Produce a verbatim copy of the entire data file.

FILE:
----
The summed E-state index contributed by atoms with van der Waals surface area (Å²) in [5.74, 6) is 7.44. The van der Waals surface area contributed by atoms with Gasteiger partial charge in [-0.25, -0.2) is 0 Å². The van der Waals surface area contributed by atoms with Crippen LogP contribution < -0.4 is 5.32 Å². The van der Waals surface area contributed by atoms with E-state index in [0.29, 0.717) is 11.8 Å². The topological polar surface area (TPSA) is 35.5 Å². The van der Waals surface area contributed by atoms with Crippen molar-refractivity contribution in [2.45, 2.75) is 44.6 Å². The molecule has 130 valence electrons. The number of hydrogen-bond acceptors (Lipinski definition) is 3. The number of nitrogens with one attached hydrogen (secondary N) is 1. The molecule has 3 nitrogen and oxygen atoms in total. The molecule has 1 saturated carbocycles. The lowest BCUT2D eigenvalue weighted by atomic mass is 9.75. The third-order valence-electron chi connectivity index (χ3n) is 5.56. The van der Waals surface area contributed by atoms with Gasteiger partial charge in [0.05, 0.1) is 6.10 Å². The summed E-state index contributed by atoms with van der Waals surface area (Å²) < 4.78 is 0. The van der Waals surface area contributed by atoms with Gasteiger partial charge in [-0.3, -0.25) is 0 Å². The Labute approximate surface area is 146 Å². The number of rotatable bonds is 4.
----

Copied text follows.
The summed E-state index contributed by atoms with van der Waals surface area (Å²) in [5.74, 6) is 7.44. The van der Waals surface area contributed by atoms with Gasteiger partial charge in [-0.25, -0.2) is 0 Å². The van der Waals surface area contributed by atoms with Crippen LogP contribution < -0.4 is 5.32 Å². The van der Waals surface area contributed by atoms with E-state index in [0.29, 0.717) is 11.8 Å². The topological polar surface area (TPSA) is 35.5 Å². The van der Waals surface area contributed by atoms with Crippen molar-refractivity contribution in [2.45, 2.75) is 44.6 Å². The molecule has 130 valence electrons. The number of hydrogen-bond acceptors (Lipinski definition) is 3. The number of nitrogens with one attached hydrogen (secondary N) is 1. The molecule has 3 nitrogen and oxygen atoms in total. The molecule has 1 saturated carbocycles. The lowest BCUT2D eigenvalue weighted by atomic mass is 9.75. The third-order valence-electron chi connectivity index (χ3n) is 5.56. The van der Waals surface area contributed by atoms with Gasteiger partial charge in [0.05, 0.1) is 6.10 Å². The summed E-state index contributed by atoms with van der Waals surface area (Å²) < 4.78 is 0. The van der Waals surface area contributed by atoms with Gasteiger partial charge in [-0.3, -0.25) is 0 Å². The Labute approximate surface area is 146 Å². The number of rotatable bonds is 4.